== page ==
And, yes, amid the gratitude and the memories, the end will make us all scream a little.

Next: A Sexual Harassment Scandal Where Everyone Involved Is Terrible - by Chez Pazienza

A Sexual Harassment Scandal Where Everyone Involved Is Terrible

by Chez Pazienza

I had no idea Andrea Tantaros had even gotten fired from Fox News -- not until she began complaining publicly about it. Granted, the only time I heard from Tantaros before she lost her gig was whenever some frenzied, completely insane reactionary nugget came tumbling out of her mouth, and admittedly that was pretty regularly. All told, Tantaros was a nice little cottage industry for me among the Fox News "talent," given that she was never an A-lister, which meant that it at all times felt like she was working extra hard to get noticed by management so they'd bump her up to the majors. By "working extra hard," what I mean is that Tantaros could always be counted on to respond to any situation or news item by saying the craziest thing humanly possible, devoid of context or nuance and in a tone that bordered on the apocalyptic. It was her heavy-handedness that made her appear so desperate, as if she were a sorority little sister to Fox's cadre of unrepentant sexist frat boys -- douchebags like Steve Doocy and Brian Kilmeade -- and was always eager to please.

It was Andrea Tantaros, mean little troll that she was, who urged viewers to hit Obama supporters "in the face"; who managed to bring every scandal, even Ray Rice punch-gate, somehow, back to Obama; who figured that any good news announced by the president was just a calculated distraction from Benghazi or some other such horseshit; who excitedly injected conspiracy and paranoia into the official talking points of Fox News on a whim; who acted as the tip of the spear in the network's war on women; who generally just fired off nutjob rant after nutjob rant. Watching Andrea Tantaros try to formulate these complex ideas was always entertaining -- like watching a stuck kitten try to get its head out of a milk bottle. And that's the thing: Tantaros is an idiot and did a lot of harm while at Fox News, even in her somewhat abbreviated on-air role. She doesn't deserve an ounce of sympathy for the nonsense she regularly spewed across the airwaves and into the media bloodstream. Like most at Fox News, she did a hell caused serious damace before her era was brought to an untimely end.

It's ironic then that, particularly considering how well she played along with the network's relentless sexist agitprop, that Tantaros is now at the center of the latest salvo against Fox News and its Hutt-like former chief, Roger Ailes. If you haven't heard by now, it's Tantaros who filed a lawsuit earlier this week alleging not only that she was one of the many women at Fox News sexually harassed by Ailes -- and that she was eventually fired for rebuffing his advances -- but that there exists at Fox a system that protects the myriad harassers there and which throws their victims to the wolves. According to Tantaros, she was the unwilling recipient of sexual advances from Ailes, but also from Bill O'Reilly, whom she claims tried to lure her out to a "very private" spot in Long Island where she could show him her "wild side." The suit also goes on to point a finger at Fox's new chief, Ailes's replacement Bill Shine, who she says told her to keep her mouth shut about Ailes's advances. So, yeah, a lot of dirt being thrown around here.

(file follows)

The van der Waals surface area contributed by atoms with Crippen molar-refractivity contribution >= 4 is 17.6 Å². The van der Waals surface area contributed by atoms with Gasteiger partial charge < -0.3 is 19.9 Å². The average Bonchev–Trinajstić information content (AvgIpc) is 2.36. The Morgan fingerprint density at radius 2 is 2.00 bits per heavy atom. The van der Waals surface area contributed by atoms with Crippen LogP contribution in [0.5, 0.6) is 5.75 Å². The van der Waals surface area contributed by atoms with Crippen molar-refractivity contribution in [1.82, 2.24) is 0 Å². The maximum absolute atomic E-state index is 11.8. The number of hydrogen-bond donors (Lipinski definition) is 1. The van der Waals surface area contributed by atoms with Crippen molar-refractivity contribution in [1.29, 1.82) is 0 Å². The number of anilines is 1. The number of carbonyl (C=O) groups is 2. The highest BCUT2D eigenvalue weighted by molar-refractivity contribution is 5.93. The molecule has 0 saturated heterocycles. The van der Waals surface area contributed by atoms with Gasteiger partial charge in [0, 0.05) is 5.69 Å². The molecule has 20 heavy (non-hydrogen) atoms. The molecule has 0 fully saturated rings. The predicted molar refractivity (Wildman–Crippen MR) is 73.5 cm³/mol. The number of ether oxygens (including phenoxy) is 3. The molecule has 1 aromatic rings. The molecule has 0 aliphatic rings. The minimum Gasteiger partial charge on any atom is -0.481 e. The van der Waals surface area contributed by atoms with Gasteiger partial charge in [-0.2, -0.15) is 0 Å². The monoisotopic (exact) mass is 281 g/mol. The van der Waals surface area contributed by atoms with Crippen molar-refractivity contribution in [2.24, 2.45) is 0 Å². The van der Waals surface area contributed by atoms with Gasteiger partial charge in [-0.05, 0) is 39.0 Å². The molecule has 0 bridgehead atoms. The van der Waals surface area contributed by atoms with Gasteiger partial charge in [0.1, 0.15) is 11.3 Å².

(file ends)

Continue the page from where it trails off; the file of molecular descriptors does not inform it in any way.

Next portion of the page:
Now it hopefully doesn't need to be said, but given the sensitive nature of the subject I'll say it anyway: Andrea Tantaros by no means deserved to be sexually harassed at work. And it's admittedly easy to believe that this kind of awfulness really was going on within Fox News given that Ailes has spent months being on the receiving end of allegations of harassment from Fox's many female reporters and anchors. An internal investigation into the accusations, one of which even came from FNC star Megyn Kelly, eventually led to Ailes's ouster. So it's pretty likely there's a lot of truth to what Tantaros is alleging. But there are also problems with some of the accusations made in the suit. It's not airtight in terms of its claims and the lawyer who represents Tantaros has even admitted that much and is now apologizing to those the suit called out who, it turns out, had nothing to do with anything untoward. 

Case in point: CNN media savant Brian Stelter is reporting that not everyone inside Fox News is buying into Tantaros's version of events. “There is, to be blunt, a tremendous amount of skepticism inside Fox News about these charges,” he says. Mediaite double checked his sources and apparently came to the same conclusion. Why Stelter's reporting in particular matters on this is he's already heard from Tantaros attorney Judd Burstein about a "glaring inaccuracy" within the lawsuit. It alleges that Fox News planted stories in the media meant to discredit and demean Tantaros, specifically the website TVNewser, with the suit claiming that “…it is common knowledge within the industry that TVNewser was created and controlled by Ailes.” Except that that's crap. Because it wasn't and it isn't. Stelter himself created TVNewser back in 2004. And Chris Ariens, with whom I worked at MSNBC in the early 2000s and who runs TVNewser now, denies any Ailes control. "Former Fox News host Andrea Tantaros makes some pretty fantastic, and wrong, claims about TVNewser in her lawsuit against Fox News," he says, leaving nothing up in the air.

None of this is meant to suggest that Andrea Tantaros wasn't the victim of sexual harassment while at Fox News. I have no doubt that, given the culture there -- which has always come down solidly from the top -- she faced quite a bit of alpha-male sexist bullshit, up to and including harassment. But Tantaros fed that worldview on television and she shouldn't be let off the hook for it just because she's now potentially a victim, making her a much more inviolable and delicate creature to those on the left. Fox News sucks. It's a monstrous organization that since the beginning up until not long ago was led by a no-doubt monstrous misogynist who made life very uncomfortable for those under his purview unfortunate enough to be born with two X chromosomes. Andrea Tantaros's claims, either almost entirely or only somewhat, are probably true. And it's also true that sometimes women in positions like the one she claims she was are forced to do unthinkable things to keep their jobs.